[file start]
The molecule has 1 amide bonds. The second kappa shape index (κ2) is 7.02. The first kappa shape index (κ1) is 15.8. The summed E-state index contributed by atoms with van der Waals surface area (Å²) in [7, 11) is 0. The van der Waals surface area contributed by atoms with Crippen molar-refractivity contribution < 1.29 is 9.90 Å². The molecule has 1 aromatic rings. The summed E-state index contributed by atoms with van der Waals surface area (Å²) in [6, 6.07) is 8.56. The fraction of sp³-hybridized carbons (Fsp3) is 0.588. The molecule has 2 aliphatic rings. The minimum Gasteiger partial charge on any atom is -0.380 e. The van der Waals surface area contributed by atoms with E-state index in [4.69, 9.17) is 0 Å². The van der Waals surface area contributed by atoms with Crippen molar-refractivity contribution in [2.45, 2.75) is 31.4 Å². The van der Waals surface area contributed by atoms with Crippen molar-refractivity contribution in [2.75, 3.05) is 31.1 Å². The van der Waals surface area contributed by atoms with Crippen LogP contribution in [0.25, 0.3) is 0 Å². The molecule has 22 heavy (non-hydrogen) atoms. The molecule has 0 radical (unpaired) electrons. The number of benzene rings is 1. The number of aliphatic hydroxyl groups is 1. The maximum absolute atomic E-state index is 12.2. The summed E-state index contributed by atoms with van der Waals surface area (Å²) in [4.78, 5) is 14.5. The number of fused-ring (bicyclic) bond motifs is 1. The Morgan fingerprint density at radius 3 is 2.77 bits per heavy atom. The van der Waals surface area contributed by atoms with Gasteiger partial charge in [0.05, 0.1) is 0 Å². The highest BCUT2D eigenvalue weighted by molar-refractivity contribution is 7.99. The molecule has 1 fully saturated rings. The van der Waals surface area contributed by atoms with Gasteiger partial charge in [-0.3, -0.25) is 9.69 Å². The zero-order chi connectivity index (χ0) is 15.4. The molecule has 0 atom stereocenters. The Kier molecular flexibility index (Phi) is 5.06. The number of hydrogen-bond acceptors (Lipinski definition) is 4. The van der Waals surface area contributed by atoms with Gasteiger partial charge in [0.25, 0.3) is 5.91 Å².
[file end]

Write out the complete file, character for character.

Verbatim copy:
The molecule has 1 amide bonds. The second kappa shape index (κ2) is 7.02. The first kappa shape index (κ1) is 15.8. The summed E-state index contributed by atoms with van der Waals surface area (Å²) in [7, 11) is 0. The van der Waals surface area contributed by atoms with Crippen molar-refractivity contribution < 1.29 is 9.90 Å². The molecule has 1 aromatic rings. The summed E-state index contributed by atoms with van der Waals surface area (Å²) in [6, 6.07) is 8.56. The fraction of sp³-hybridized carbons (Fsp3) is 0.588. The molecule has 2 aliphatic rings. The minimum Gasteiger partial charge on any atom is -0.380 e. The van der Waals surface area contributed by atoms with E-state index in [4.69, 9.17) is 0 Å². The van der Waals surface area contributed by atoms with Crippen molar-refractivity contribution in [2.45, 2.75) is 31.4 Å². The van der Waals surface area contributed by atoms with Crippen molar-refractivity contribution in [2.75, 3.05) is 31.1 Å². The van der Waals surface area contributed by atoms with Crippen LogP contribution in [0.25, 0.3) is 0 Å². The molecule has 22 heavy (non-hydrogen) atoms. The molecule has 0 radical (unpaired) electrons. The number of benzene rings is 1. The number of aliphatic hydroxyl groups is 1. The maximum absolute atomic E-state index is 12.2. The summed E-state index contributed by atoms with van der Waals surface area (Å²) in [4.78, 5) is 14.5. The number of fused-ring (bicyclic) bond motifs is 1. The Morgan fingerprint density at radius 3 is 2.77 bits per heavy atom. The van der Waals surface area contributed by atoms with Gasteiger partial charge in [0.05, 0.1) is 0 Å². The highest BCUT2D eigenvalue weighted by molar-refractivity contribution is 7.99. The molecule has 1 fully saturated rings. The van der Waals surface area contributed by atoms with Gasteiger partial charge in [-0.3, -0.25) is 9.69 Å². The zero-order chi connectivity index (χ0) is 15.4. The molecule has 0 atom stereocenters. The Kier molecular flexibility index (Phi) is 5.06. The number of hydrogen-bond acceptors (Lipinski definition) is 4. The van der Waals surface area contributed by atoms with Gasteiger partial charge in [0.25, 0.3) is 5.91 Å².